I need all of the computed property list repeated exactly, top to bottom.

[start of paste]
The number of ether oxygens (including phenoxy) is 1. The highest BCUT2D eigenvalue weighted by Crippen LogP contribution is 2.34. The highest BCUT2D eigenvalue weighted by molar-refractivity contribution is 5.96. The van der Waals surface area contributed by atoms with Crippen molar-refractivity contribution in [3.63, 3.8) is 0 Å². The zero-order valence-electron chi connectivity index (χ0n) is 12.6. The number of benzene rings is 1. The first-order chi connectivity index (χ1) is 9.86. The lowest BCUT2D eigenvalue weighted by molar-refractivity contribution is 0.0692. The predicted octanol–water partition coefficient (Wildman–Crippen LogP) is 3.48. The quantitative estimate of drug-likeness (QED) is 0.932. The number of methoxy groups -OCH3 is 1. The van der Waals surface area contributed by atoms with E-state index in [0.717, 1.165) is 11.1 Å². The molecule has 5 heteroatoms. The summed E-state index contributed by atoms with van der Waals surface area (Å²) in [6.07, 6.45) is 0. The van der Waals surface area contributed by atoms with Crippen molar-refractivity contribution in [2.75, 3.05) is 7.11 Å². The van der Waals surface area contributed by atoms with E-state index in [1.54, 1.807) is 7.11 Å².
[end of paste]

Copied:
The number of ether oxygens (including phenoxy) is 1. The highest BCUT2D eigenvalue weighted by Crippen LogP contribution is 2.34. The highest BCUT2D eigenvalue weighted by molar-refractivity contribution is 5.96. The van der Waals surface area contributed by atoms with Crippen molar-refractivity contribution in [3.63, 3.8) is 0 Å². The zero-order valence-electron chi connectivity index (χ0n) is 12.6. The number of benzene rings is 1. The first-order chi connectivity index (χ1) is 9.86. The lowest BCUT2D eigenvalue weighted by molar-refractivity contribution is 0.0692. The predicted octanol–water partition coefficient (Wildman–Crippen LogP) is 3.48. The quantitative estimate of drug-likeness (QED) is 0.932. The number of methoxy groups -OCH3 is 1. The van der Waals surface area contributed by atoms with E-state index in [0.717, 1.165) is 11.1 Å². The molecule has 5 heteroatoms. The summed E-state index contributed by atoms with van der Waals surface area (Å²) in [6.07, 6.45) is 0. The van der Waals surface area contributed by atoms with Crippen molar-refractivity contribution in [2.75, 3.05) is 7.11 Å². The van der Waals surface area contributed by atoms with E-state index in [1.54, 1.807) is 7.11 Å².